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  #21  
Old 11-05-2012
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Re: Where to get information about inlets after Sandy?

As far as anchoring at Atlantic City there are two spots.

1- is a little north across from Clam Creek on the inlet thoroughfare before Rum Point. It is not marked , but after you get past the R12 you cabn feel your way in as the bootom is all sand

2- You want to anchor on the east side of the bridge not under it on the west side. Very swift current there at 3-4 knots so have good tackle and a way to get it up as you will be major dug in., but good holding

3-Kammermans- in the basin at $2 a foot

4- State marina - $4 a foot
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  #22  
Old 11-06-2012
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Re: Where to get information about inlets after Sandy?

Thanks everybody for all the good advice. Current plan is to wait out the nor'easter in Pirt Washington (free town moorings there with 1200 lb mushroom) and catch the tide early Thu morning after the storm and make it to Sandy Hook, anchor either in the anchorage or behind the seawall, then leave from there Fri at dawn and go far offshore (beam reach predicted). If there is not much debris in sight during the day, we'll continue over night to Cape May and will anchor behind the breakwater in the Cape Henlopen Harbor of refuge, weather permitting. I'd prefer that to entering any of the inlets that have sustained a lot if damage.
How does that sound for a plan? How far offshore do people deem safe?
PS: while NY Harbor remains closed to pleasure craft, the NY USCG told me that it is ok for sailboats to pass through.
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  #23  
Old 11-06-2012
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Re: Where to get information about inlets after Sandy?

I have concerns with Active Captain and crowdsourcing information in general. I write the material for a significant portion of the Great Lakes for Waterway Guide and well over 50% of the time, what I find on AC (yes, I check it, I check all sources) is entirely wrong, or quite inaccurate - and too frequently to the point of being dangerous.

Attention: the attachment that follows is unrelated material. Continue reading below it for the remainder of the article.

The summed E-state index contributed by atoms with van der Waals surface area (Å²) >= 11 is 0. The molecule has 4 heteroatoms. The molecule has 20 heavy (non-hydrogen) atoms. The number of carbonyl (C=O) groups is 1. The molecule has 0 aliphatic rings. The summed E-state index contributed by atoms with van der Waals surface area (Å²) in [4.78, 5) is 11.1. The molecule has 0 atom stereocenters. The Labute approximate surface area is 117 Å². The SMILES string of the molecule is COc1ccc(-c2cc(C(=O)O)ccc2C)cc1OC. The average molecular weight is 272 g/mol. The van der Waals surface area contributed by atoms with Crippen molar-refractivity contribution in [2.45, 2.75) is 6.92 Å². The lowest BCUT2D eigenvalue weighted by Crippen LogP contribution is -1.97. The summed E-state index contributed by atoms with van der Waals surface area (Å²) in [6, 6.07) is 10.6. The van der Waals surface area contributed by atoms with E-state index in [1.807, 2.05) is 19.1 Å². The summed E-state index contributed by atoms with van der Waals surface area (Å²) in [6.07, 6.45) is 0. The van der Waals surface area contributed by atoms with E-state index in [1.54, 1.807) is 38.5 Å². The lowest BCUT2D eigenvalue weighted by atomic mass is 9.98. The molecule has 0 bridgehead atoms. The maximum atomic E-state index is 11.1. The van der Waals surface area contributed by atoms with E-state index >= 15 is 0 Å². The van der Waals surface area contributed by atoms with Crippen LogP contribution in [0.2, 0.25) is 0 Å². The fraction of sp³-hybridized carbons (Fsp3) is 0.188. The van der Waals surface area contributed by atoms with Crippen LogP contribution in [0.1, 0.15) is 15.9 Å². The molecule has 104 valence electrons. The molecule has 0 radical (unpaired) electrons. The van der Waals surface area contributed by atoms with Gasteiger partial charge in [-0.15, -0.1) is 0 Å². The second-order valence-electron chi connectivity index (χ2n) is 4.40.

IT's fine if you want to know the condition of a marina's showers, but to trust my boat and perhaps my life to some unknown boater's unknown ability and knowledge.
Not a chance.
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Old 11-06-2012
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Re: Where to get information about inlets after Sandy?

I've always stayed at least 3 miles off the Jersey coast when transiting at night, in about 60 ft. of water. You can hold off to about 5 miles, further than that you'll begin to encounter some large commercial shipping.

Hard to say what the sea state will be until after this storm passes, you'll have to check the reports as we get closer and maybe vary your distance off to find where it's most comfortable.
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  #25  
Old 11-06-2012
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Re: Where to get information about inlets after Sandy?

I concur with Tempest. A lot depends on wind direction also. I have found staying 1.5 to 3 miles off the beach in daylight during west strong west or northwest winds give you some protection from fetch and swells, and you are beoing pushed away from a lee shore.

Most of the time 3 miles out is a good position. Once past Barnegat the offshore boats and commercial should really thin out. Usually they are lit up like hotels out there Be on the lookout for ocean tugs with barges.

Dave
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Old 11-06-2012
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Re: Where to get information about inlets after Sandy?

fyi everyone - Waterway Guide has just now published that Liberty Landing Marina has just announced they are open and all services, including diesel, are available. Also can handle winter storage - given the number of marinas destroyed, they will probably get a lot of action.
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Old 11-06-2012
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Re: Where to get information about inlets after Sandy?

Quote:
Originally Posted by chef2sail View Post
I concur with Tempest. A lot depends on wind direction also. I have found staying 1.5 to 3 miles off the beach in daylight during west strong west or northwest winds give you some protection from fetch and swells, and you are beoing pushed away from a lee shore.

Most of the time 3 miles out is a good position. Once past Barnegat the offshore boats and commercial should really thin out. Usually they are lit up like hotels out there Be on the lookout for ocean tugs with barges.

Dave
That's always my greatest fear anywhere in the NY bight. There are so many tugs with barges towed far astern all along the NY, NJ shoreline. They seem to stay close to shore for some reason and are really a danger if you stay close-in. They move fast. There are so many lights, you really need to pay attention at night. I've always headed farther offshore there, like 8-10 miles to avoid the traffic.
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